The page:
Vintage Bicycle Bar in Bucharest. Design made by Alina Turdean using parts from old Pegas bicycles.
Archive for July, 2014
Tags: Alina Turdean, bar, bicycle, bicycle bar, Romania, Vintage
Tags: Barcelona, exhibition, folklore, seat 600, vintage hotel
In the lobby we played with iconic objects from those years: a Seat 600 – the first mass produced Spanish car – a huge Peseta – Spanish old currency – used as a table and a panel with very big magnetic key-rings, as used back then in the local hostels.
Photography: Albert Font.
To give the hotel’s guests the taste of it, we transformed each corridor into a little exhibition on a particular issue of that decade: Culture and Society, Design Icons, Tourism, Mass Consumption, Folklore, Intellectual Jet set… using room’s doors as exhibiting panels.
Tags: industrial lighting, reclaimed materials, table lamp, vintage objects
Rare Industrial Art Deco Artifact reborn into a unique light that’s truly a statement piece and The Vintage brass socket is attached to ball-swivel which can be rotated in any direction. Can be used facing down or up. New vintage style red twisted (cloth) wiring ads a nice retro touch. The steel base has an intricate art deco relief pattern.
Amazing double-arm vintage table lamp reborn from vintage industrial parts that came out of an old Chicago factory (formerly wall mounted over a workbench). Reborn into unique lamp with a rustic yet modern feel. Includes very rare original brass sockets with 3/4″ nipple. The base is made from a re-purposed vintage industrial machine pulley.
Tags: Athens, bar, cafe, Greece, neoclassical building, restaurant
It all began when Panagiotis Fountas (NineDesign), Konstantina Panagiotou (INK Architecture) and Marilena Spanoudaki-Bakopoulou were drawn to the eerie beauty of a neoclassical building in the affluent northern suburb of Kifisia. Located far away from the centre of Athens, wealthy Athenians flocked to the cool, leafy area from their houses in the centre to escape the oppressive heat in the summer months during the late 19th and early 20th century, and many luxurious villas still exist. Built around the 1890s to house a bourgeois family, the house, now known as The Dalliance House, later become a commercial space, even housing a strawberry drying operation for a while. The building has now returned to its proud original roots and intended use, once again, it is a House housing an all day restaurant, café/bar for all to enjoy.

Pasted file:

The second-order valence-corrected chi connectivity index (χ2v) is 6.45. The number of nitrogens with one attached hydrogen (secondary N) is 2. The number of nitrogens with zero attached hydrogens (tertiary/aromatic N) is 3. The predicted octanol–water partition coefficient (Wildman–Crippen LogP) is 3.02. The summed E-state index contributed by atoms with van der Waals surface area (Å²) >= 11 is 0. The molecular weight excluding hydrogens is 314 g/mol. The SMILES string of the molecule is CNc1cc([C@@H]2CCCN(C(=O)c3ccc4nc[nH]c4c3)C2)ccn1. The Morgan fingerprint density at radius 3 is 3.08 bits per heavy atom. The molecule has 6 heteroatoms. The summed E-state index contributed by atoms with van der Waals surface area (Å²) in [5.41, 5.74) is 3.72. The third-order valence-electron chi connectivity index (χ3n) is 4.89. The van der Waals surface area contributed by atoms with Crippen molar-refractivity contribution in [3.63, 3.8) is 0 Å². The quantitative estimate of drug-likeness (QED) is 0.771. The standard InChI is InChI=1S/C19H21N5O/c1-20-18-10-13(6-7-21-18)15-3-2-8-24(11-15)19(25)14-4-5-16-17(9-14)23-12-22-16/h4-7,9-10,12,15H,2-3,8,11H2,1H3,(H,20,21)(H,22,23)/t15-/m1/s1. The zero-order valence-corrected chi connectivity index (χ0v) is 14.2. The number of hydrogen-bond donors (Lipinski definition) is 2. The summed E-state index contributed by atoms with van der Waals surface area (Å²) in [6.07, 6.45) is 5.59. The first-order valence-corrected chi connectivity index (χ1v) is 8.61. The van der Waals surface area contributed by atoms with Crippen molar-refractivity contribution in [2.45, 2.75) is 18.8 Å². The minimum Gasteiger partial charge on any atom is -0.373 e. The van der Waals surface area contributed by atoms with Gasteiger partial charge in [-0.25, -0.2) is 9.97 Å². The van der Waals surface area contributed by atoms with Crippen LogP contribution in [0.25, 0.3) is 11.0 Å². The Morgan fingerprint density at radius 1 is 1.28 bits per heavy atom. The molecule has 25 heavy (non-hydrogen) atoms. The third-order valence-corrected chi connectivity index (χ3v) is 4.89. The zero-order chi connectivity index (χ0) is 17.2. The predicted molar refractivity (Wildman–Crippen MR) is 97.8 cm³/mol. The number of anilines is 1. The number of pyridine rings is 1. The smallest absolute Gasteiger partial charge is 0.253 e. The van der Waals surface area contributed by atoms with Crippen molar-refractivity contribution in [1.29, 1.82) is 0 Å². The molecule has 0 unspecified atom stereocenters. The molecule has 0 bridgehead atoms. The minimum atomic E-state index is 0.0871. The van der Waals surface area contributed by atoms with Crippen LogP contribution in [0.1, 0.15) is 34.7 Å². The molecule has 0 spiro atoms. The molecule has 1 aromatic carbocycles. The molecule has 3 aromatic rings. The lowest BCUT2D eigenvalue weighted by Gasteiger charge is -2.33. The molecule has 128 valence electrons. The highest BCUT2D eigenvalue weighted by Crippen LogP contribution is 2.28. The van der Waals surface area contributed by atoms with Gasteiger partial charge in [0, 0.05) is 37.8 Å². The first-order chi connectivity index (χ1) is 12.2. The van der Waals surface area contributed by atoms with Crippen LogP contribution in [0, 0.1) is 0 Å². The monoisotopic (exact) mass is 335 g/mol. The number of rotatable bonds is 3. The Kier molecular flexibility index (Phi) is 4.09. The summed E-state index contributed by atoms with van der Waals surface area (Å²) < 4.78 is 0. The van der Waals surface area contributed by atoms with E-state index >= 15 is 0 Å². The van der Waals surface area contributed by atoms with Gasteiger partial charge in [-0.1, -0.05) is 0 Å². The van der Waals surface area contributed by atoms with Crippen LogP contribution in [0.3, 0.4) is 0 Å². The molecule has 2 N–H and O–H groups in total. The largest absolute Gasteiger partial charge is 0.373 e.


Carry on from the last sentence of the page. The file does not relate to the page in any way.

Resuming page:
If there is one thing that defines The Dalliance House, it would be the passing of time. Located on the same spot for almost 120 years, everything around it however, has evolved and changed. The house too has suffered major changes as its use shifted from one function to another leaving a multitude of scars behind. Instead of erasing these scars, the creative team’s approach was to preserve them – in an attempt to remember as well as revive every form of life and function that existed within its walls.
On the outside, the building has been brought back to its intended magnificent splendor. From the color palette and special lighting design through to the perennial trees that occupy its outside spaces, the glory of another era reigns supreme. Upon entering, a full 180 degree view opens up making the visitor feel right at home – leading to the bar space on the left hand side, a stairway leading to the 1st floor in the middle and the teal room on the right. Here, neoclassical elements, such as the rosettes on the ceiling and the elaborate decorations on the walls, have been used to excess. In the bar area, the Brazilian wood bar blends in perfectly with several vintage decorative metal plates. Other late 19th century design elements include the lanterns that bathe the bar in a soft light and the cabinet behind it custom designed by Panagiotis Foundas, inspired by the delicate woodwork of the era.
Konstantina Panagiotou was in charge of restoring the house’s walls and murals from which the actual idea for the teal room then emerged. Here, several aging techniques were used to give the new paint an old, worn out look which together with the contemporary mural of an old school geisha tattoo reigning over the entire space, bring the present and the past very much together.
As they climb the staircase up to the 1st floor, visitors are drawn to the comic-covered wall and ceiling and the Ingo Maurer lights. Comforting and homely with its yellow, red and brown hues, huge Baxter sofa and long, monastery type dining table, the overall design on the 1st floor brings together everything that The Dalliance House stands for: in reviving the old, a contemporary meeting point has been created. Merging antique elements, clashing materials and an all day lounge attitude, the design team has created a whimsical space that heightens the senses and absolutely begs for some old fashioned flirting.